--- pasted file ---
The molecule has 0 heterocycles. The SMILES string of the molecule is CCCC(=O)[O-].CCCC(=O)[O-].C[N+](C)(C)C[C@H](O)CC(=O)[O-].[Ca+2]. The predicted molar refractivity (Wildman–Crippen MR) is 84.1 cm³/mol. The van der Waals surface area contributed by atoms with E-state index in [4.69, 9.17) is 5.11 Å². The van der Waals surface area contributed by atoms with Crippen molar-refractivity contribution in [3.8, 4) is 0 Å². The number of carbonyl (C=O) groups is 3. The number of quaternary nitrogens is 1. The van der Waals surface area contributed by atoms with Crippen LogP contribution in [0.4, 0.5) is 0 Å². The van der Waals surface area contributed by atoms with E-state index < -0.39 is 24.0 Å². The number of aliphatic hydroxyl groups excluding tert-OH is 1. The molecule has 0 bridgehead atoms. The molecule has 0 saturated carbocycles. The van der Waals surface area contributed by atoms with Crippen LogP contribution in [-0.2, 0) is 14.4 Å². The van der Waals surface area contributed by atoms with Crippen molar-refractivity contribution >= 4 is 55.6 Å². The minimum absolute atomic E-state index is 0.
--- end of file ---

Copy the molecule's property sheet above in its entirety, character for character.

The molecule has 0 heterocycles. The SMILES string of the molecule is CCCC(=O)[O-].CCCC(=O)[O-].C[N+](C)(C)C[C@H](O)CC(=O)[O-].[Ca+2]. The predicted molar refractivity (Wildman–Crippen MR) is 84.1 cm³/mol. The van der Waals surface area contributed by atoms with E-state index in [4.69, 9.17) is 5.11 Å². The van der Waals surface area contributed by atoms with Crippen molar-refractivity contribution in [3.8, 4) is 0 Å². The number of carbonyl (C=O) groups is 3. The number of quaternary nitrogens is 1. The van der Waals surface area contributed by atoms with Crippen LogP contribution in [0.4, 0.5) is 0 Å². The van der Waals surface area contributed by atoms with E-state index < -0.39 is 24.0 Å². The number of aliphatic hydroxyl groups excluding tert-OH is 1. The molecule has 0 bridgehead atoms. The molecule has 0 saturated carbocycles. The van der Waals surface area contributed by atoms with Crippen LogP contribution in [-0.2, 0) is 14.4 Å². The van der Waals surface area contributed by atoms with Crippen molar-refractivity contribution >= 4 is 55.6 Å². The minimum absolute atomic E-state index is 0.